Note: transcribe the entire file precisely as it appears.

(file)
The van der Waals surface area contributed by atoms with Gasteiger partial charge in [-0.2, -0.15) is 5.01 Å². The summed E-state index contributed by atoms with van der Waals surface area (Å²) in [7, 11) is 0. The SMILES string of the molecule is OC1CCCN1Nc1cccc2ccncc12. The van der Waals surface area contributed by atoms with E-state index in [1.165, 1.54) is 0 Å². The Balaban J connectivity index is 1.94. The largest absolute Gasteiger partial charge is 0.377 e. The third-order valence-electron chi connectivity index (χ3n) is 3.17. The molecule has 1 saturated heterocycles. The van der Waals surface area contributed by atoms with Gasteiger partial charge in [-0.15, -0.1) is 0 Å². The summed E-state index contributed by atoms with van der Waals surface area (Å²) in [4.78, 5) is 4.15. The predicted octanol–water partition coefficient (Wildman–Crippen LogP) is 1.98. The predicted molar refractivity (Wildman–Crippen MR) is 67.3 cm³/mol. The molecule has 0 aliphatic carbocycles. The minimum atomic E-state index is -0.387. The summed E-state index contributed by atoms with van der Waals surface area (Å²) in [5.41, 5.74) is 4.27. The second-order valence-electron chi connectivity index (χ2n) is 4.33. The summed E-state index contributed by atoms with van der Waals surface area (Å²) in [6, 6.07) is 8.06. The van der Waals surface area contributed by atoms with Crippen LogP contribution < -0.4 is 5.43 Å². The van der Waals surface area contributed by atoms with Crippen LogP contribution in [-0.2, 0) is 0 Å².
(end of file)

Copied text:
The van der Waals surface area contributed by atoms with Gasteiger partial charge in [-0.2, -0.15) is 5.01 Å². The summed E-state index contributed by atoms with van der Waals surface area (Å²) in [7, 11) is 0. The SMILES string of the molecule is OC1CCCN1Nc1cccc2ccncc12. The van der Waals surface area contributed by atoms with E-state index in [1.165, 1.54) is 0 Å². The Balaban J connectivity index is 1.94. The largest absolute Gasteiger partial charge is 0.377 e. The third-order valence-electron chi connectivity index (χ3n) is 3.17. The molecule has 1 saturated heterocycles. The van der Waals surface area contributed by atoms with Gasteiger partial charge in [-0.15, -0.1) is 0 Å². The summed E-state index contributed by atoms with van der Waals surface area (Å²) in [4.78, 5) is 4.15. The predicted octanol–water partition coefficient (Wildman–Crippen LogP) is 1.98. The predicted molar refractivity (Wildman–Crippen MR) is 67.3 cm³/mol. The molecule has 0 aliphatic carbocycles. The minimum atomic E-state index is -0.387. The summed E-state index contributed by atoms with van der Waals surface area (Å²) in [5.41, 5.74) is 4.27. The second-order valence-electron chi connectivity index (χ2n) is 4.33. The summed E-state index contributed by atoms with van der Waals surface area (Å²) in [6, 6.07) is 8.06. The van der Waals surface area contributed by atoms with Crippen LogP contribution < -0.4 is 5.43 Å². The van der Waals surface area contributed by atoms with Crippen LogP contribution in [-0.2, 0) is 0 Å².